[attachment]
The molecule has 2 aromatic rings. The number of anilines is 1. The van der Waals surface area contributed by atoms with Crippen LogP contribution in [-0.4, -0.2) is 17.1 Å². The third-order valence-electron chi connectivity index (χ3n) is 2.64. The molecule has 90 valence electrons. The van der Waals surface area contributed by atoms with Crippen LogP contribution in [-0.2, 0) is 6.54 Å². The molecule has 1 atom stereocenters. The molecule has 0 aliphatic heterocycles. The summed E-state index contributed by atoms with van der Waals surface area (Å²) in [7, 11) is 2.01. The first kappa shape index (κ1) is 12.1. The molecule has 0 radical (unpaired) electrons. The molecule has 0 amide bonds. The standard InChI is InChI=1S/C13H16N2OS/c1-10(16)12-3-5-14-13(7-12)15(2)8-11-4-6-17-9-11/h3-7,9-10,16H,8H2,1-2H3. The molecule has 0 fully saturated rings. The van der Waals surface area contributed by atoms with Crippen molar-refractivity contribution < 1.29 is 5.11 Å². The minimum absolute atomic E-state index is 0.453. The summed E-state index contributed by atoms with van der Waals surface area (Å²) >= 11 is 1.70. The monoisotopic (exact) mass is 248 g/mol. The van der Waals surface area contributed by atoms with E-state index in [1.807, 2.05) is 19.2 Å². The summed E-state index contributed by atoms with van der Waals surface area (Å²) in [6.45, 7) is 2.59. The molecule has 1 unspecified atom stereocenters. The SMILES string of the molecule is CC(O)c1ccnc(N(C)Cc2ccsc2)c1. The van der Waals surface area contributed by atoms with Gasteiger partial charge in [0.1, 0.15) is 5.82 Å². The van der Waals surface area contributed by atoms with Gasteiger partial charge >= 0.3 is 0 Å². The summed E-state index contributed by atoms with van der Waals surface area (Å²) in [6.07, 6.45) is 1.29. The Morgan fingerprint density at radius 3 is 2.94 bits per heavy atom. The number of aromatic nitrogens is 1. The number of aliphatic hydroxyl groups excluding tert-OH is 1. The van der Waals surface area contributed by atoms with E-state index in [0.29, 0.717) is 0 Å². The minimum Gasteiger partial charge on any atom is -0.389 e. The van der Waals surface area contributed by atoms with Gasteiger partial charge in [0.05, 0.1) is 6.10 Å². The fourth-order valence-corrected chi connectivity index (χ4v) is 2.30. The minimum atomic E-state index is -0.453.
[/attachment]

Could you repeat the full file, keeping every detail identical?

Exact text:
The molecule has 2 aromatic rings. The number of anilines is 1. The van der Waals surface area contributed by atoms with Crippen LogP contribution in [-0.4, -0.2) is 17.1 Å². The third-order valence-electron chi connectivity index (χ3n) is 2.64. The molecule has 90 valence electrons. The van der Waals surface area contributed by atoms with Crippen LogP contribution in [-0.2, 0) is 6.54 Å². The molecule has 1 atom stereocenters. The molecule has 0 aliphatic heterocycles. The summed E-state index contributed by atoms with van der Waals surface area (Å²) in [7, 11) is 2.01. The first kappa shape index (κ1) is 12.1. The molecule has 0 radical (unpaired) electrons. The molecule has 0 amide bonds. The standard InChI is InChI=1S/C13H16N2OS/c1-10(16)12-3-5-14-13(7-12)15(2)8-11-4-6-17-9-11/h3-7,9-10,16H,8H2,1-2H3. The molecule has 0 fully saturated rings. The van der Waals surface area contributed by atoms with Crippen molar-refractivity contribution < 1.29 is 5.11 Å². The minimum absolute atomic E-state index is 0.453. The summed E-state index contributed by atoms with van der Waals surface area (Å²) >= 11 is 1.70. The monoisotopic (exact) mass is 248 g/mol. The van der Waals surface area contributed by atoms with E-state index in [1.807, 2.05) is 19.2 Å². The summed E-state index contributed by atoms with van der Waals surface area (Å²) in [6.45, 7) is 2.59. The molecule has 1 unspecified atom stereocenters. The SMILES string of the molecule is CC(O)c1ccnc(N(C)Cc2ccsc2)c1. The van der Waals surface area contributed by atoms with Gasteiger partial charge in [0.1, 0.15) is 5.82 Å². The van der Waals surface area contributed by atoms with Gasteiger partial charge >= 0.3 is 0 Å². The summed E-state index contributed by atoms with van der Waals surface area (Å²) in [6.07, 6.45) is 1.29. The Morgan fingerprint density at radius 3 is 2.94 bits per heavy atom. The number of aromatic nitrogens is 1. The number of aliphatic hydroxyl groups excluding tert-OH is 1. The van der Waals surface area contributed by atoms with E-state index in [0.29, 0.717) is 0 Å². The minimum Gasteiger partial charge on any atom is -0.389 e. The van der Waals surface area contributed by atoms with Gasteiger partial charge in [0.05, 0.1) is 6.10 Å². The fourth-order valence-corrected chi connectivity index (χ4v) is 2.30. The minimum atomic E-state index is -0.453.